This was not a pleasant time for Fitch. Five minutes became 10, 10 became 20. The sun rose and Steve returned with information — but not Otis. The dog wasn’t where he’d been before. But they were told he’d been dropped off in a large tub by a strangely emotionless woman — young-looking with dark hair — who simply said she didn’t want her dog anymore. The homeless woman in the tent was happy to take the pug, but she didn’t think it added up: “How can you not care about a dog that’s so cute?” 

Fitch was setting herself up to be disappointed. Maybe there would be a dog, but it wouldn’t be Otis. She’d take care of that dog. That’s not the worst outcome. And then a homeless woman walked around the corner with a pug in her arms. It was Otis. 

“I have never had a crazier swing of emotions,” says Fitch’s friend Castle. “This was one of the wildest nights of my life.” 

And it got wilder. When Fitch began to ask Steve how she could get him his reward, he said not to bother. He turned it down. 

But that wasn’t the last surprise. 

Surveillance footage recorded shortly after the theft of Otis the pug reveals this woman walking toward the homeless encampment where he’d be recovered the next day. This bin, in which Otis was delivered, remains at the encampment — and bears a striking resemblance to the one carried by the woman in the surveillance footage.

We know Otis the pug was taken at 2:11 p.m. on Sept. 11 because the Nest camera in Fitch’s apartment reveals her door opening after someone rattles through a number of incorrect keys. The pug emerges from the closet, and, within a minute or so, out he goes. 

Well, that narrows down the suspect pool quite a bit. With that, it went from everyone in the city to Fitch’s dog-walker or resident manager. And another building resident’s Nest camera reveals the resident manager’s door slamming at nearly exactly 2:11 p.m. 

But wait — there’s more: Video from neighboring businesses Fitch rounded up herself reveals a woman — who, for all the world, resembles her resident manager — walking toward the homeless camp where Otis was recovered. These videos were recorded at  2:22 and 2:27 p.m., and the woman is carrying a large black-and-yellow tub — a tub identical to the one at the homeless encampment in which Otis was dropped off. 

And, finally, there’s history here. Fitch had complained, repeatedly, about her resident manager’s habit of smoking in the hallways and leaving the building doors open, so anyone could wander in off Valencia — she worried Otis the pug might run off. Or, perhaps, someone would steal him.

There were other things, too: Fitch says the resident manager had a habit of skulking down the halls, talking to herself, and wearing her clothes inside-out. A cursory Internet search finds someone with the same name as the manager penning multiple posts in which she claims to have had “internal implants” clandestinely placed into her body as part of “government or occult programming.”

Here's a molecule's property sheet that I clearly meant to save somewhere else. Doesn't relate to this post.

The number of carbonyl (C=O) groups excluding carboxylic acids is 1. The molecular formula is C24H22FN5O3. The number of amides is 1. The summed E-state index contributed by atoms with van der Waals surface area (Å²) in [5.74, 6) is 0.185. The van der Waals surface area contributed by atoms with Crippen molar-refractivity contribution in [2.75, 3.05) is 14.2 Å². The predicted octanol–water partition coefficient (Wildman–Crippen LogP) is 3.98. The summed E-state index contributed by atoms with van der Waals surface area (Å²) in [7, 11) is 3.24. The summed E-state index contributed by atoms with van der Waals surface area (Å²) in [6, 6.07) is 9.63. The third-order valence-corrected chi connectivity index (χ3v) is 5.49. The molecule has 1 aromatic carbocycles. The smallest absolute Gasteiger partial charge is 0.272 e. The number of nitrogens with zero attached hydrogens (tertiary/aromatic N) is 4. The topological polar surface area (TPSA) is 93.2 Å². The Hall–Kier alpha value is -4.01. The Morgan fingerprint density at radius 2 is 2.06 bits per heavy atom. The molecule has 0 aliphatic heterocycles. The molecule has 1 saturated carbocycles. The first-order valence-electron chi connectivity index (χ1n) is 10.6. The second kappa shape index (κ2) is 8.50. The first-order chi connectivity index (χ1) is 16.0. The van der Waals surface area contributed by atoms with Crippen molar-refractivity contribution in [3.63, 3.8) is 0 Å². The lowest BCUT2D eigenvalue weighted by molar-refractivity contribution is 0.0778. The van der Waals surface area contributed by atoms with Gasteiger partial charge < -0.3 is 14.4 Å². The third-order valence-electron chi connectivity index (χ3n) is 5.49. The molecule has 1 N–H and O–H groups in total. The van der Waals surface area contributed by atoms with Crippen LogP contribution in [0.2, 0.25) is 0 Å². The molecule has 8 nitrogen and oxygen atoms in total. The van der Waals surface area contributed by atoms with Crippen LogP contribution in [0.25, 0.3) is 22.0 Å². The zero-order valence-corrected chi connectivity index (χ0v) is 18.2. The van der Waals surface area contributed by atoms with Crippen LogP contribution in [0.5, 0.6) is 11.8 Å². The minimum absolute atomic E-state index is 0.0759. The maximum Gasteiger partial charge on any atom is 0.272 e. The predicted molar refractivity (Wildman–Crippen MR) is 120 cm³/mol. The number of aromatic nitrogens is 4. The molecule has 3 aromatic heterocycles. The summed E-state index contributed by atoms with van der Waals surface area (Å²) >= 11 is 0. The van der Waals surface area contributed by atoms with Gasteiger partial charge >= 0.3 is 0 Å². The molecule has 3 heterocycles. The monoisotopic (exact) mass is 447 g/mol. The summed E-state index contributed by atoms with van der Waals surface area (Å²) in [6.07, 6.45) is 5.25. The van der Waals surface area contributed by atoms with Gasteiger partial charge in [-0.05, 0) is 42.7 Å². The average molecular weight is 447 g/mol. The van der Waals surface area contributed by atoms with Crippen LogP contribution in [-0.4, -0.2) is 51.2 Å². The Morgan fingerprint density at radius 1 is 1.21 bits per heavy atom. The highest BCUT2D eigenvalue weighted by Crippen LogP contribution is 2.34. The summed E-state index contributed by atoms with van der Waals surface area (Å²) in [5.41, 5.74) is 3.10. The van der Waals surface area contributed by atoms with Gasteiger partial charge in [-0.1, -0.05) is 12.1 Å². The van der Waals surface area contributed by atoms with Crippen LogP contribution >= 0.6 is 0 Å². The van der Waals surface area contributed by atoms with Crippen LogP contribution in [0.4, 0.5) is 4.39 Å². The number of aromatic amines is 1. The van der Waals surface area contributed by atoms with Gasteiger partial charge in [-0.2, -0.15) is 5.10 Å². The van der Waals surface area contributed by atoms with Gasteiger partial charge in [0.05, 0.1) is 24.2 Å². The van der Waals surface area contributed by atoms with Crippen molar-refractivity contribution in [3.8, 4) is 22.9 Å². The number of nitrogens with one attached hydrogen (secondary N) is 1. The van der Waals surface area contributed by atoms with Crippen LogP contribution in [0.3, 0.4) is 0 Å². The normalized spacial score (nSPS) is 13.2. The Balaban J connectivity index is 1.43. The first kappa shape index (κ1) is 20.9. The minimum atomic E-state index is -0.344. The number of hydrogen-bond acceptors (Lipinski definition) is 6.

On a recent Wednesday, I approached the manager, who was smoking in the building’s exterior hallway. I asked the woman — young-looking with dark hair — if she had played a role in the theft of her neighbor’s dog. 

“It’s complicated,” she replied. “I’m being set up for things I didn’t do.” 

She claimed she had to go, on her own volition, to speak to the police and “give them the real story.” She took my card. “Maybe I’ll contact you afterward.”

She hasn’t yet. 


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A post shared by Otis (@otisthepugsf) on

This woman’s apartment was 10 feet from Kelly Fitch’s. Fitch decided this was untenable and moved out at the end of last month. 

Fitch’s sister contacted attorney Joe Tobener on her behalf, and he took the case. Expect legal action regarding a constructive eviction — “being forced out because of some situation at the property that is unsafe” — this month, the attorney says. “This,” he continues, “is a really common type of lawsuit we file.” 

At least something about this case is common. 

Fitch’s housing ordeal leaves Steve — who, again, is unhoused — fuming. “She’s become like a baby sister to me.” 

But Fitch is going to be okay. So is Otis. They’ve moved in with Ericka Castle. And maybe, just maybe, Steve will be okay, too. He didn’t want Fitch’s $15,000. But he has acquiesced to smaller gestures. A night in a motel here, a set of work tools there. But, most of all, he just appreciates Fitch for who she is. 

“She is someone positive in my life when I don’t have a lot of positive people in my life.” 

He rises off the stone bench and wanders into the 16th and Mission crowd. But he turns to offer some parting advice: “You never know when you’ll be talking to an angel.” 

Steve found a dog. But he found more than that. 

“Finding Kelly,” he says, “was a blessing.” 

He smiles. And then he’s gone. 

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Managing Editor/Columnist. Joe was born in San Francisco, raised in the Bay Area, and attended U.C. Berkeley. He never left.

“Your humble narrator” was a writer and columnist for SF Weekly from 2007 to 2015, and a senior editor at San Francisco Magazine from 2015 to 2017. You may also have read his work in the Guardian (U.S. and U.K.); San Francisco Public Press; San Francisco Chronicle; San Francisco Examiner; Dallas Morning News; and elsewhere.

He resides in the Excelsior with his wife and three (!) kids, 4.3 miles from his birthplace and 5,474 from hers.